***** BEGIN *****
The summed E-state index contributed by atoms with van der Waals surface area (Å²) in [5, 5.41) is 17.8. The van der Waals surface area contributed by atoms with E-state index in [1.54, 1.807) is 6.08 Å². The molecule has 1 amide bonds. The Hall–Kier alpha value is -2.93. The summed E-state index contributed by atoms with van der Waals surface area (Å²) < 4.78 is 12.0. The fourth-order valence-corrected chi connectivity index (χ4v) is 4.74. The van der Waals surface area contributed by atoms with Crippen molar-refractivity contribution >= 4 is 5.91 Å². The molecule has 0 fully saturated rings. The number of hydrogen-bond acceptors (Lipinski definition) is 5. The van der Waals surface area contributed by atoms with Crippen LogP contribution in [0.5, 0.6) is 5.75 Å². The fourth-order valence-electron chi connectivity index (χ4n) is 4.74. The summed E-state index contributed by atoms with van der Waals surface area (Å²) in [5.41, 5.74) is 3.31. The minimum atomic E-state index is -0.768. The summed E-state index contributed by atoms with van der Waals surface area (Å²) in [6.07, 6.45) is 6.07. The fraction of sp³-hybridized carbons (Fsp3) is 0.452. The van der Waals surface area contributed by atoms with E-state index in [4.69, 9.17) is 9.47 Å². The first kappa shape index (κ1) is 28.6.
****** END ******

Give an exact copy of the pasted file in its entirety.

The summed E-state index contributed by atoms with van der Waals surface area (Å²) in [5, 5.41) is 17.8. The van der Waals surface area contributed by atoms with E-state index in [1.54, 1.807) is 6.08 Å². The molecule has 1 amide bonds. The Hall–Kier alpha value is -2.93. The summed E-state index contributed by atoms with van der Waals surface area (Å²) < 4.78 is 12.0. The fourth-order valence-corrected chi connectivity index (χ4v) is 4.74. The van der Waals surface area contributed by atoms with Crippen molar-refractivity contribution >= 4 is 5.91 Å². The molecule has 0 fully saturated rings. The number of hydrogen-bond acceptors (Lipinski definition) is 5. The van der Waals surface area contributed by atoms with Crippen LogP contribution in [0.5, 0.6) is 5.75 Å². The fourth-order valence-electron chi connectivity index (χ4n) is 4.74. The summed E-state index contributed by atoms with van der Waals surface area (Å²) in [5.41, 5.74) is 3.31. The minimum atomic E-state index is -0.768. The summed E-state index contributed by atoms with van der Waals surface area (Å²) in [6.07, 6.45) is 6.07. The fraction of sp³-hybridized carbons (Fsp3) is 0.452. The van der Waals surface area contributed by atoms with E-state index in [4.69, 9.17) is 9.47 Å². The first kappa shape index (κ1) is 28.6.